Saturday, 6 March 2010

Where in the world

At the museum, Beathe is processing applications for the 2012 residency. She's received bewildered enquiries. How do I travel to Upernavik? Should I fly to Iceland or Norway first? This bemusement is understandable. On Google Earth the museum appears to be floating in the middle of Baffin Bay, and the truth is not far off. Very few travel websites make allowance for Greenland in their search engines, let alone this small northern community.

To appease Beathe's frustration we concoct some fantastical replies, describing air routes from Europe via Sydney and Moscow, or journeys which entail taking a flight to Toronto but parachuting from the plane over Greenland. The truth of the matter - a three-day, five-flight ordeal in increasingly perilous craft - might appear equally implausible to most sensible travellers.

One person's north is someone else's south, and to Beathe, who has no desire to travel beyond Upernavik, Thule is still 'Ultime Thule' but also Qannaq, the nearest town up the coast. We may be sitting in the most northern museum in the world, but we are at the centre of our own universe, with a horizon of 360 degrees. I find it as hard to justify to Beathe the cultural and practical reasons for Europeans' confusion, as to pinpoint my own emotions at being so far beyond everything I know, yet still behaving in a relatively rational manner, drinking coffee and doodling. The exotic seems strangest in proximity to normality.

The Arctic carries an exaggerated sense of the exotic, since it has been represented in explorers' narratives from antiquity until the present as the ends of the earth. I try not to fall into this trap, but on my journey here, my amazement completely outweighed my terror as 'twin otter' planes flew low over vast tracts of uninhabited whiteness. I arrived in smaller and smaller airports, the names of the town cut with a jigsaw out of plywood and painted in bright colours. The times, and sometimes the days, of the flights were uncertain, and often I felt as powerless as a toy traveller in the bedroom of a child who had abandoned his games and gone to tea.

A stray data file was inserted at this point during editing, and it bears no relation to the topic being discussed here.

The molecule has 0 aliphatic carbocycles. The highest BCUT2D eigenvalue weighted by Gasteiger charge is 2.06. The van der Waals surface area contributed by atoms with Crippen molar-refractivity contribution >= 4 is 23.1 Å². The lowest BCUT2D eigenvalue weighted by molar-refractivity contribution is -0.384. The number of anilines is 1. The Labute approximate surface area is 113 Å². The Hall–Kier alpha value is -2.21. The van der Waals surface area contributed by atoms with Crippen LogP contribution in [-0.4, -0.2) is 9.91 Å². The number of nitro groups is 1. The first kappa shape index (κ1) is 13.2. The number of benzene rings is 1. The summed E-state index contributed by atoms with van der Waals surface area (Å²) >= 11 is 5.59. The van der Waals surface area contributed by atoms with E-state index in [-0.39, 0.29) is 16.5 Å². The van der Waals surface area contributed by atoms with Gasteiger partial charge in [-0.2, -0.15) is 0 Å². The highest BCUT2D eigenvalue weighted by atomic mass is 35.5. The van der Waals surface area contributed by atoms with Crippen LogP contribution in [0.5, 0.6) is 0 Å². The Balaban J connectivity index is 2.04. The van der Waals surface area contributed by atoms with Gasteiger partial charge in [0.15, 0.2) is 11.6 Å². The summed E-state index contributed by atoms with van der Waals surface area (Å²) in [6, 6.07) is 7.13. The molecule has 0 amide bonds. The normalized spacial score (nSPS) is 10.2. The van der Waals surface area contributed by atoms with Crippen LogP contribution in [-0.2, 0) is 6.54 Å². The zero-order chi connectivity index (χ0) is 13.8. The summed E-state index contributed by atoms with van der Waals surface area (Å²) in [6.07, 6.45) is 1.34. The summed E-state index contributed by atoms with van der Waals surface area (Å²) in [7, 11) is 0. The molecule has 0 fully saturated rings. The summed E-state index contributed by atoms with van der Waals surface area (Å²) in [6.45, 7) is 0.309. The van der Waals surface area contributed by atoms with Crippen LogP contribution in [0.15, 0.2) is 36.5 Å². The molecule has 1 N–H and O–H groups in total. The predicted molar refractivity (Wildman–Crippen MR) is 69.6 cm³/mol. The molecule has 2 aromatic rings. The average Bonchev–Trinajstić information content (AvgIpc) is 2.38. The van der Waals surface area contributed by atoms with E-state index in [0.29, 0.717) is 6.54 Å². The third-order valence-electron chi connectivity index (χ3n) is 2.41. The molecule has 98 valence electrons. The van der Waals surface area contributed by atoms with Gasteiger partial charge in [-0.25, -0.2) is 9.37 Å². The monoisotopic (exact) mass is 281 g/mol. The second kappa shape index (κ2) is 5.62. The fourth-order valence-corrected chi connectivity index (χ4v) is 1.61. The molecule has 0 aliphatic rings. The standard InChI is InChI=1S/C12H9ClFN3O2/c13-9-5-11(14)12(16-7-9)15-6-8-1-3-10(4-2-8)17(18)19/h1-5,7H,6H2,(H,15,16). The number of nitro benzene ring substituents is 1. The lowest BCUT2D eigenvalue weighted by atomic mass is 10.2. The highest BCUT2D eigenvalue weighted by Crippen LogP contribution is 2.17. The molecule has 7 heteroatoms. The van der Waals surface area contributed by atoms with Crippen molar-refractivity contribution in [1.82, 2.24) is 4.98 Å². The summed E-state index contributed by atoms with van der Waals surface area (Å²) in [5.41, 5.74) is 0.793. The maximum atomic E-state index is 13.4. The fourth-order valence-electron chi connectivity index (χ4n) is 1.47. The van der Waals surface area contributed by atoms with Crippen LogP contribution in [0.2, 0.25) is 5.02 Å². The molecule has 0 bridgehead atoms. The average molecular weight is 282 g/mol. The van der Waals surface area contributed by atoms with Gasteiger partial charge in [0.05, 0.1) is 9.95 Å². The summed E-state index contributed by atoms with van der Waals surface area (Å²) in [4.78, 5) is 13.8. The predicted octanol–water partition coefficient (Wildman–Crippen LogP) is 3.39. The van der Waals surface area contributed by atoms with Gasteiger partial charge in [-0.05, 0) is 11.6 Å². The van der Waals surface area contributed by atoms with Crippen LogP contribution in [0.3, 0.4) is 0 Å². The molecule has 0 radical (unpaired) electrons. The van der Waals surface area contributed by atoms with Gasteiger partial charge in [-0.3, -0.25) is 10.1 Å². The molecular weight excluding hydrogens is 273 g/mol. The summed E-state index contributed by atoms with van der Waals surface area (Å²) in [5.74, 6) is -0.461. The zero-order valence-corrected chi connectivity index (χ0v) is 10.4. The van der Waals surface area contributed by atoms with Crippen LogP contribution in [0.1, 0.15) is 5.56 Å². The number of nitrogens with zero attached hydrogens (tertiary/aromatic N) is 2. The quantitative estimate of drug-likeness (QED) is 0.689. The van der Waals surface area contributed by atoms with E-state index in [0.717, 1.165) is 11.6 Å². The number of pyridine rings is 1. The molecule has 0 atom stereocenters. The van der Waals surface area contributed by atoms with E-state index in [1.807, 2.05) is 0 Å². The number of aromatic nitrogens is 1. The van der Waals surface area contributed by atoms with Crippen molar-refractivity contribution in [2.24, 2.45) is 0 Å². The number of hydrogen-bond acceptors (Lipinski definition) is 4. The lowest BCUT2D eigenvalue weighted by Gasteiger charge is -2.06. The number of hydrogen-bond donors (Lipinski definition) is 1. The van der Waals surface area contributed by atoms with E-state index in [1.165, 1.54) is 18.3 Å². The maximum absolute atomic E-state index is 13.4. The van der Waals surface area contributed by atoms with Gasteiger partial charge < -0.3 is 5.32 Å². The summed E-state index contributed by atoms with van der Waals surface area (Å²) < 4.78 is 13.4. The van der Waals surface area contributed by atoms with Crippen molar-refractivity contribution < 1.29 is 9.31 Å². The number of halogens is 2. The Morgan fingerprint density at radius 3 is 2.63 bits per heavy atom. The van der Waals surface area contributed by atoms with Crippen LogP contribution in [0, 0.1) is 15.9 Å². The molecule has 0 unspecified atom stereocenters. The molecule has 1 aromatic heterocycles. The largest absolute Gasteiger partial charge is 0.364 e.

I found myself writing sonnets about the foibles of geography. For this uncertainty is expressed not only in the emotions of travellers, but also in the choices earth scientists have to make. There are ongoing debates about where to draw the southern boundary to the Arctic Circle (and whether it should be a real 'circle' of latitude or a wiggly line). Inevitably these have become even more complex as the climate changes. Also, there are several Poles in the Arctic, including the Geomagnetic North Pole and the Pole of Inaccessiblity (now obsolete). The North Pole was decided on as the 'proper' Pole, but even so it is not fixed. It wafts about the Arctic region through a variable known as the Chandler Circle. I'm quite that relieved finding it was not in my itinerary.


ruth said...

The 'pole of inaccessibility (now obsolete)' sounds like the destination for your successors there. or a mental state? Just been reading about Shelley's hallucinations & wild moods in the days before he sailed to Livorno, so perhaps everything feels like metaphor.
What/where feels exotic to Beathe?

Nancy Campbell said...

I'd like to read what you're reading.
Beathe's imagination is captured by the faraway past of her own country, and the present, in the unfathomable minds of her children.
We're similar in the fact that we prefer to find our inspiration on our own doorsteps. So quite how I ended up on her doorstep, I'm still wondering...